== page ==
The city’s Millionshchikova First Moscow Hospice hosted a conference whose participants, including Anna “Nyuta” Federmesser, Bishop Panteleimon in charge of the Orthodox Charity Service, Yulia Matveyeva, President of the Vera Charitable Foundation for Assisting Hospices, and Ingeborga Dapkunaite, Co-Chair of the Vera Foundation’s Board of Trustees, discussed the issues of improving the quality of palliative assistance. Moscow Mayor Sergei Sobyanin also attended the meeting.
“It appears that palliative care is among the most difficult and problematic types of medical assistance. Many years ago, federal law didn’t mention the concept. At that time, the state was not obliged to care for people who had several months or years to live. Unlike many other regions and cities in the world, Moscow started providing palliative care over 20 years ago,” Mr Sobyanin said.
Opened in 1994 under the initiative of British journalist Victor Zorza (1925-1966), one of the organisers of the global hospice movement, and by Dr Vera Millionshchikova (1942-2010), the Millionshchikova First Moscow Hospice is located at 10 Dovatora Street. Ms Millionshchikova headed the hospice for the first 16 years. Then Moscow Mayor Yury Luzhkov, Naina Yeltsin, the wife of Russian President Boris Yeltsin, former British Prime Minister Margaret Thatcher and Maria Vishnevskaya-Chubais, the wife of economist Anatoly Chubais, helped establish the hospice.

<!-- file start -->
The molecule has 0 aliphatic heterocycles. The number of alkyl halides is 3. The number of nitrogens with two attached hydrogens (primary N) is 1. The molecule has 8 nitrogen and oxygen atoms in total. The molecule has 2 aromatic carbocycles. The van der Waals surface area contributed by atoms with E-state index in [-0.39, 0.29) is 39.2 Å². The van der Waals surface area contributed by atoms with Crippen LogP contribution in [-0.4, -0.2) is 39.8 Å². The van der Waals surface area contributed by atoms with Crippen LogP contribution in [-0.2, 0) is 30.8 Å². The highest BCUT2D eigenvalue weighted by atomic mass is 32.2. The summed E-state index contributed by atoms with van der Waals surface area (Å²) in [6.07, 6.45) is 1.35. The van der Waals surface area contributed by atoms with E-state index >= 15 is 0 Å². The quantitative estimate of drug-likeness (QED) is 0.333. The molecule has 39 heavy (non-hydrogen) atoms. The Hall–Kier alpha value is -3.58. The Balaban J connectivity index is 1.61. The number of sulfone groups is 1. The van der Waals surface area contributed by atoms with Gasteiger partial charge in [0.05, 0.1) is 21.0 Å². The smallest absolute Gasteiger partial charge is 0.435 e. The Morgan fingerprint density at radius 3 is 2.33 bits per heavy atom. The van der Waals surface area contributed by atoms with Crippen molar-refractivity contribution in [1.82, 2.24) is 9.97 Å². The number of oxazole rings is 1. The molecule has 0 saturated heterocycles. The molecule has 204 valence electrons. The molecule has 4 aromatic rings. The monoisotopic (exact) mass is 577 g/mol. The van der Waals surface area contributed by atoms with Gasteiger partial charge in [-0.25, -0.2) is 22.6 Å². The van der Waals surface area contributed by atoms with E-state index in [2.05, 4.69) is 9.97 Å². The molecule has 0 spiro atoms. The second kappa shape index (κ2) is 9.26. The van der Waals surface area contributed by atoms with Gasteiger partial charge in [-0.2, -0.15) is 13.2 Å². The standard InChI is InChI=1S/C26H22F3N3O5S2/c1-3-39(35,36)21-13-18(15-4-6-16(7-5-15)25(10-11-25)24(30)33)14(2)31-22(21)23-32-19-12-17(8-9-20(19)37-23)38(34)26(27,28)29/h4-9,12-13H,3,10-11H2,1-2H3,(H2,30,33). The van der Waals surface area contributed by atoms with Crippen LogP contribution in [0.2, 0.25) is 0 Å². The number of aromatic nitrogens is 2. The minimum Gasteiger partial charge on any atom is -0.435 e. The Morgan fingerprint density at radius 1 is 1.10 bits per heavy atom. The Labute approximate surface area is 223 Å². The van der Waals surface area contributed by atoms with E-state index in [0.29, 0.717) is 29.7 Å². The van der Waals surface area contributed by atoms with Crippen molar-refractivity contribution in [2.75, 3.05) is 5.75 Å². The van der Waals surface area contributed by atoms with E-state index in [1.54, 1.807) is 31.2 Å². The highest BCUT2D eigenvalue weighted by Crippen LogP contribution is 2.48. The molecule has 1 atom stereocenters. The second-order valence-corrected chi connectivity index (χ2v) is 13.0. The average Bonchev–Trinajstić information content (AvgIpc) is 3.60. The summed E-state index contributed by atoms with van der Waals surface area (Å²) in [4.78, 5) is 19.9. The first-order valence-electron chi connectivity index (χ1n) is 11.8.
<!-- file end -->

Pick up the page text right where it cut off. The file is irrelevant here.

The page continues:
“I would like to thank Anna Federmesser’s mother, Vera Millionshchikova, for establishing this centre, which paved the way for regular palliative care in Moscow. In the past few years, we have started working more actively in this respect, and we have established a joint system of palliative care. I would like to thank Anna for addressing this issue. Her energy has largely helped us move ahead, and we have established a system of outpatient/visiting palliative care, approved clear regulations for providing such assistance, including the provision of pain-killers to patients. Many issues have been resolved, but many more remain; we still have a lot to do,” Mr Sobyanin added.
The hospice provides palliative care under the best international standards. Its experience was used to draft several Russian standards, regulatory documents and methods, currently being used across the country. In March 2017, the hospice became a subsidiary of the Moscow Multirole Centre for Palliative Care.
The hospice accommodates 30 adult city residents, mostly those from the Central Administrative Area and also cares for about 300 other people in their homes. In all, 95 percent of its patients are diagnosed with cancer.